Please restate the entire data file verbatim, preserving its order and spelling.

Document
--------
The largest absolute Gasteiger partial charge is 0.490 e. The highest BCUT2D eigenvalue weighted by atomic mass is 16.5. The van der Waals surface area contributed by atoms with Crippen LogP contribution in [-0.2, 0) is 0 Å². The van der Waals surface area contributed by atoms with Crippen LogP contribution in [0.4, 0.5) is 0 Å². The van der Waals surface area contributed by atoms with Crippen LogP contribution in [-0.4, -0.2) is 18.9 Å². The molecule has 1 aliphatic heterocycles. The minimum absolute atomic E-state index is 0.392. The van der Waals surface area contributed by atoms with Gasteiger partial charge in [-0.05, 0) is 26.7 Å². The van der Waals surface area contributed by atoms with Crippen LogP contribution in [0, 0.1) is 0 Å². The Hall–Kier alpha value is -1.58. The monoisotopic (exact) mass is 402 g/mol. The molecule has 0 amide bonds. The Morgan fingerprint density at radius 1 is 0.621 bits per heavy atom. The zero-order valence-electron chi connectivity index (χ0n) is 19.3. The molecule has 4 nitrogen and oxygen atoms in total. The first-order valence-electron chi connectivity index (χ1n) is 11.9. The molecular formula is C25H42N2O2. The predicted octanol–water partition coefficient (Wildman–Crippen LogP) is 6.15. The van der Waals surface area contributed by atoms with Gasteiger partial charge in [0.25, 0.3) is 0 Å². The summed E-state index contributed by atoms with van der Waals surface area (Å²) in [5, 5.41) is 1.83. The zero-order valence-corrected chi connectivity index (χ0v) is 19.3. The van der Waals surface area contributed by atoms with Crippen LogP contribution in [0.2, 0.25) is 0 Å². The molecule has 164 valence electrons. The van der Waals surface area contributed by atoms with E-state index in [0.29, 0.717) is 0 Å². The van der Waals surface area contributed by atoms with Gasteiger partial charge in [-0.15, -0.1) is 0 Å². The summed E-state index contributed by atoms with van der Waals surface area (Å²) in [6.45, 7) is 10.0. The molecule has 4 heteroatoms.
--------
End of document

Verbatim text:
The largest absolute Gasteiger partial charge is 0.490 e. The highest BCUT2D eigenvalue weighted by atomic mass is 16.5. The van der Waals surface area contributed by atoms with Crippen LogP contribution in [-0.2, 0) is 0 Å². The van der Waals surface area contributed by atoms with Crippen LogP contribution in [0.4, 0.5) is 0 Å². The van der Waals surface area contributed by atoms with Crippen LogP contribution in [-0.4, -0.2) is 18.9 Å². The molecule has 1 aliphatic heterocycles. The minimum absolute atomic E-state index is 0.392. The van der Waals surface area contributed by atoms with Gasteiger partial charge in [-0.05, 0) is 26.7 Å². The van der Waals surface area contributed by atoms with Crippen LogP contribution in [0, 0.1) is 0 Å². The Hall–Kier alpha value is -1.58. The monoisotopic (exact) mass is 402 g/mol. The molecule has 0 amide bonds. The Morgan fingerprint density at radius 1 is 0.621 bits per heavy atom. The zero-order valence-electron chi connectivity index (χ0n) is 19.3. The molecule has 4 nitrogen and oxygen atoms in total. The first-order valence-electron chi connectivity index (χ1n) is 11.9. The molecular formula is C25H42N2O2. The predicted octanol–water partition coefficient (Wildman–Crippen LogP) is 6.15. The van der Waals surface area contributed by atoms with Gasteiger partial charge in [0.25, 0.3) is 0 Å². The summed E-state index contributed by atoms with van der Waals surface area (Å²) in [5, 5.41) is 1.83. The zero-order valence-corrected chi connectivity index (χ0v) is 19.3. The van der Waals surface area contributed by atoms with Crippen LogP contribution in [0.2, 0.25) is 0 Å². The molecule has 164 valence electrons. The van der Waals surface area contributed by atoms with E-state index in [0.29, 0.717) is 0 Å². The van der Waals surface area contributed by atoms with Gasteiger partial charge in [-0.15, -0.1) is 0 Å². The summed E-state index contributed by atoms with van der Waals surface area (Å²) in [6.45, 7) is 10.0. The molecule has 4 heteroatoms.